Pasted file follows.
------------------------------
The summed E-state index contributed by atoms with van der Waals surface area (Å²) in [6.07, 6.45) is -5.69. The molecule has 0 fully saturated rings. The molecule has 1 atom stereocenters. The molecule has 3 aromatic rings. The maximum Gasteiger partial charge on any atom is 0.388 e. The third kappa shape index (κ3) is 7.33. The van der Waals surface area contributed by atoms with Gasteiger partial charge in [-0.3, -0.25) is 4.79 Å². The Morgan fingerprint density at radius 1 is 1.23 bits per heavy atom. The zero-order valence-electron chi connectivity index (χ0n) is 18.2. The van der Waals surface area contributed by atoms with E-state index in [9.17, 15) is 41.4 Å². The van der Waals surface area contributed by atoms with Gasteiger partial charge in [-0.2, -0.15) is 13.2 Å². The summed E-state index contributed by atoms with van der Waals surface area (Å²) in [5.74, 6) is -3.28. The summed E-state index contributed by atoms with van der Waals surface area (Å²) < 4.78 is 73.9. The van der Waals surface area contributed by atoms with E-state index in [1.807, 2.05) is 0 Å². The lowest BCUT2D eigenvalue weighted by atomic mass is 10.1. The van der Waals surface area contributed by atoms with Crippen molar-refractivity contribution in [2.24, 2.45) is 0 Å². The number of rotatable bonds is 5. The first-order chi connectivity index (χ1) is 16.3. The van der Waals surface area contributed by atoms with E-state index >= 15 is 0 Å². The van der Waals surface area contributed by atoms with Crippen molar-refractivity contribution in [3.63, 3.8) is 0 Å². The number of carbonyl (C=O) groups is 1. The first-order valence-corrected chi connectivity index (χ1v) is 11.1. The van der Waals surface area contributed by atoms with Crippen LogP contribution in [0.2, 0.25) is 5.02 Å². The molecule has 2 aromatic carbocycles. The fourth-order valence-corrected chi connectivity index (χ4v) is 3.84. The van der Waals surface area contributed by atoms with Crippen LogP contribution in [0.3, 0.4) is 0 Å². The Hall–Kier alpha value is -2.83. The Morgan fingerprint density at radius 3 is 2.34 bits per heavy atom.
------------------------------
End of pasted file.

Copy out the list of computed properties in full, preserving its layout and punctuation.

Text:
The summed E-state index contributed by atoms with van der Waals surface area (Å²) in [6.07, 6.45) is -5.69. The molecule has 0 fully saturated rings. The molecule has 1 atom stereocenters. The molecule has 3 aromatic rings. The maximum Gasteiger partial charge on any atom is 0.388 e. The third kappa shape index (κ3) is 7.33. The van der Waals surface area contributed by atoms with Gasteiger partial charge in [-0.3, -0.25) is 4.79 Å². The Morgan fingerprint density at radius 1 is 1.23 bits per heavy atom. The zero-order valence-electron chi connectivity index (χ0n) is 18.2. The van der Waals surface area contributed by atoms with E-state index in [9.17, 15) is 41.4 Å². The van der Waals surface area contributed by atoms with Gasteiger partial charge in [-0.2, -0.15) is 13.2 Å². The summed E-state index contributed by atoms with van der Waals surface area (Å²) in [5.74, 6) is -3.28. The summed E-state index contributed by atoms with van der Waals surface area (Å²) < 4.78 is 73.9. The van der Waals surface area contributed by atoms with E-state index in [1.807, 2.05) is 0 Å². The lowest BCUT2D eigenvalue weighted by atomic mass is 10.1. The van der Waals surface area contributed by atoms with Crippen molar-refractivity contribution in [2.24, 2.45) is 0 Å². The number of rotatable bonds is 5. The first-order chi connectivity index (χ1) is 16.3. The van der Waals surface area contributed by atoms with E-state index >= 15 is 0 Å². The van der Waals surface area contributed by atoms with Crippen molar-refractivity contribution in [3.63, 3.8) is 0 Å². The number of carbonyl (C=O) groups is 1. The first-order valence-corrected chi connectivity index (χ1v) is 11.1. The van der Waals surface area contributed by atoms with Crippen LogP contribution in [0.2, 0.25) is 5.02 Å². The molecule has 2 aromatic carbocycles. The fourth-order valence-corrected chi connectivity index (χ4v) is 3.84. The van der Waals surface area contributed by atoms with Crippen LogP contribution in [0.3, 0.4) is 0 Å². The Hall–Kier alpha value is -2.83. The Morgan fingerprint density at radius 3 is 2.34 bits per heavy atom.